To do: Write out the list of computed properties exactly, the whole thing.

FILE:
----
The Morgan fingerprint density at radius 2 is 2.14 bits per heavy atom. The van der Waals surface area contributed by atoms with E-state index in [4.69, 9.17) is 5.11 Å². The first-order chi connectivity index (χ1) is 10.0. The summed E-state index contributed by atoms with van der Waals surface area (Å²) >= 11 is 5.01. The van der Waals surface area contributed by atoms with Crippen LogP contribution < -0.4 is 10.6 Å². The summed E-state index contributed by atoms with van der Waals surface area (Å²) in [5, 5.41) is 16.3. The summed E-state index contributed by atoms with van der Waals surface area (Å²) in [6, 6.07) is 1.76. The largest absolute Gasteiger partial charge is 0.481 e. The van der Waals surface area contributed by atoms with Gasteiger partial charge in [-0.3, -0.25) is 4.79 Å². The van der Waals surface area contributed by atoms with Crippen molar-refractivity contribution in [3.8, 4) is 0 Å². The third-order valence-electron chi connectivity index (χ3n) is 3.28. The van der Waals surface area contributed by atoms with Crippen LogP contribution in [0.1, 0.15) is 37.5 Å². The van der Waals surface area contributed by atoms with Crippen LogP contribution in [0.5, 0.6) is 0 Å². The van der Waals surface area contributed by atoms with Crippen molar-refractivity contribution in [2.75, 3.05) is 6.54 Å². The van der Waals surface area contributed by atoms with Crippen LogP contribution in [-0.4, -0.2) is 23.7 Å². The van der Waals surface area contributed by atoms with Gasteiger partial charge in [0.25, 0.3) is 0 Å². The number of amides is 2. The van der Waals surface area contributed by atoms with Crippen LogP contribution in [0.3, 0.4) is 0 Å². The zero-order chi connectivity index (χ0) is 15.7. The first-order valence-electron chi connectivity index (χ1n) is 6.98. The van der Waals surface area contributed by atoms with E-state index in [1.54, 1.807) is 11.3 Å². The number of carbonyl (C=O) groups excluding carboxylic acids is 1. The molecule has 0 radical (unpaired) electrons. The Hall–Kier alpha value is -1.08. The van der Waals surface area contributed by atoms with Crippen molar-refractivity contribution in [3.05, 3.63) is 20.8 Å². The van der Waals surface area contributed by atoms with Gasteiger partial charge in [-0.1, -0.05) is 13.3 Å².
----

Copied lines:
The Morgan fingerprint density at radius 2 is 2.14 bits per heavy atom. The van der Waals surface area contributed by atoms with E-state index in [4.69, 9.17) is 5.11 Å². The first-order chi connectivity index (χ1) is 10.0. The summed E-state index contributed by atoms with van der Waals surface area (Å²) >= 11 is 5.01. The van der Waals surface area contributed by atoms with Crippen LogP contribution < -0.4 is 10.6 Å². The summed E-state index contributed by atoms with van der Waals surface area (Å²) in [5, 5.41) is 16.3. The summed E-state index contributed by atoms with van der Waals surface area (Å²) in [6, 6.07) is 1.76. The largest absolute Gasteiger partial charge is 0.481 e. The van der Waals surface area contributed by atoms with Gasteiger partial charge in [-0.3, -0.25) is 4.79 Å². The van der Waals surface area contributed by atoms with Crippen molar-refractivity contribution in [3.8, 4) is 0 Å². The third-order valence-electron chi connectivity index (χ3n) is 3.28. The van der Waals surface area contributed by atoms with Crippen LogP contribution in [0.1, 0.15) is 37.5 Å². The van der Waals surface area contributed by atoms with Crippen LogP contribution in [0.5, 0.6) is 0 Å². The van der Waals surface area contributed by atoms with Crippen molar-refractivity contribution in [2.75, 3.05) is 6.54 Å². The van der Waals surface area contributed by atoms with Crippen LogP contribution in [-0.4, -0.2) is 23.7 Å². The van der Waals surface area contributed by atoms with Gasteiger partial charge in [0.25, 0.3) is 0 Å². The number of amides is 2. The van der Waals surface area contributed by atoms with Crippen LogP contribution in [0.3, 0.4) is 0 Å². The zero-order chi connectivity index (χ0) is 15.7. The first-order valence-electron chi connectivity index (χ1n) is 6.98. The van der Waals surface area contributed by atoms with E-state index in [1.54, 1.807) is 11.3 Å². The number of carbonyl (C=O) groups excluding carboxylic acids is 1. The molecule has 0 radical (unpaired) electrons. The Hall–Kier alpha value is -1.08. The van der Waals surface area contributed by atoms with Crippen molar-refractivity contribution in [3.05, 3.63) is 20.8 Å². The van der Waals surface area contributed by atoms with Gasteiger partial charge in [-0.1, -0.05) is 13.3 Å².